SINGAPORE: Senior Minister and Coordinating Minister for Social Policies Tharman Shanmugaratnam will co-chair a global commission aimed at redefining the way water is valued and managed.
The new Global Commission on the Economics of Water was launched at the annual meeting of the World Economic Forum (WEF) on Wednesday (May 25). It is co-chaired by Mr Tharman, World Trade Organization director-general Ngozi Okonjo-Iweala, economist Mariana Mazzucato and scientist Johan Rockstrom.
The commission comprises 17 experts, community leaders and practitioners from a broad range of science, policy and front-line practice expertise from all regions of the globe. It will publish a review titled The Economics of Water: An Agenda for the Common Good, it said in a press release.
The commission’s review will “provide a fundamental reassessment of the way we manage and value water, and its intrinsic role in addressing climate change and other global challenges”, it said.
The commission said that it will design solutions that go beyond simply fixing market failures.
“What is needed are purpose-driven private-public partnerships on a scale that has never been attempted before, to mobilise finance, invest in innovations and deliver access everywhere to affordable, safe water,” said Mr Tharman.
Water is the first casualty of the climate crisis, said the commission, with extreme floods, droughts and water stress affecting billions of people.
“In the absence of urgent and effective responses, they will get worse as a result of climate change, over-extraction of water, pollution and water injustice,” said the commission.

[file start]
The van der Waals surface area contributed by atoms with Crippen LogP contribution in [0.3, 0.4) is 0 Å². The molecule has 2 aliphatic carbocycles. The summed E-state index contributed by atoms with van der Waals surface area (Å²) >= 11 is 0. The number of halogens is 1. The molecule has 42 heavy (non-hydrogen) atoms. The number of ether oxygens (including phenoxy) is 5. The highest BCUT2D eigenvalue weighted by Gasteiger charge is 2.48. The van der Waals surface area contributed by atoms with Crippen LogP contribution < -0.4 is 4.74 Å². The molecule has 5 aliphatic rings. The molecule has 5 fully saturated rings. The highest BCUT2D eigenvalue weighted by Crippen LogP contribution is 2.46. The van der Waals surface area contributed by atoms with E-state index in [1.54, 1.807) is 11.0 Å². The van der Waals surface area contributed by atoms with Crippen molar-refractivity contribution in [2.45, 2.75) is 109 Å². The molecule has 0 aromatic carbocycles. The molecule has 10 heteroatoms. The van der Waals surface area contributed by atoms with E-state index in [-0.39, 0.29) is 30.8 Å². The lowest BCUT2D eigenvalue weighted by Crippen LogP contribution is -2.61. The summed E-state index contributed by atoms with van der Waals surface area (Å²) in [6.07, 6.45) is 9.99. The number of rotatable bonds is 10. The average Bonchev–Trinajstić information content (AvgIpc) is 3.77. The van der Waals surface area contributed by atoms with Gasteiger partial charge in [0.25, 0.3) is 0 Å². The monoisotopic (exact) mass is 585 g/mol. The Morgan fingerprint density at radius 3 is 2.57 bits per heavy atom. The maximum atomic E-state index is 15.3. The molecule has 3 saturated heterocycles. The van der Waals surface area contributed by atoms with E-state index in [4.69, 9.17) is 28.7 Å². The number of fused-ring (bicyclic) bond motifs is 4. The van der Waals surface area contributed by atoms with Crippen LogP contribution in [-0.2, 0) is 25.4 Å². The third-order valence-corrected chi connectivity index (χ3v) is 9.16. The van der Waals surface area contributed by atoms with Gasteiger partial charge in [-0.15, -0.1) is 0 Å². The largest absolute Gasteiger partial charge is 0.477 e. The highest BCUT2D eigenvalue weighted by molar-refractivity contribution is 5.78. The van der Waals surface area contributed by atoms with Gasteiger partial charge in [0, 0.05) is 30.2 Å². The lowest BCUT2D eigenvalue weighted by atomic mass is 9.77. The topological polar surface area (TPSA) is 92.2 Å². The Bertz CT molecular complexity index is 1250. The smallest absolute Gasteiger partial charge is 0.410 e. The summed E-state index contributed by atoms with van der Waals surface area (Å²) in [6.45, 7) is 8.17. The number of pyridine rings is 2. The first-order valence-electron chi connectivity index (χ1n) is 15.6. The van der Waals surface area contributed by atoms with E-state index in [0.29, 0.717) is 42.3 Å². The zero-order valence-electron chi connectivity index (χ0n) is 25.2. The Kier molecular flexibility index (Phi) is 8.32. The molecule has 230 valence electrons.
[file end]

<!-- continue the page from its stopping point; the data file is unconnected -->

“Improving how water is managed globally is critical to mitigating the climate crisis and averting growing social and economic disorder, mass migration and conflicts. Yet, water is almost totally absent from the global policy stage.”
Dr Okonjo-Iweala said that the consequences of neglect and poor governance of water resources “will most impact poor people all over the world who will suffer from inequity of access and ensuing water related conflicts”. This is already happening in many countries, she noted.
Rainfall variability is growing, extreme water events are becoming more intense and more frequent, said the commission.
“Combined with fast-growing pressure on water supplies, this has made existing policies and governance of water obsolete.”
The rapidly changing global hydrological cycle “is threatening human well-being, the global economy and the resilience of societies in the face of rising shocks”, said Dr Rockstrom.
Dr Mazzucato added that the dysfunctions in markets today are not an accident, but the result of decisions taken in business and governments.
“If every person on the planet is to have access to enough safe water at an affordable cost, we must govern our economy in a radically different way,” said Dr Mazzucato.
The commission is convened by the government of the Netherlands and facilitated by the Organisation for Economic Co-operation and Development.
Their first review will complete a sustainability trilogy that includes the Stern Review on the economics of climate change and the Dasgupta Review on the economics of biodiversity.
The commission’s first report will coincide with the United Nations’ 2023 Water Conference and inform the launch of a pact for voluntary commitments.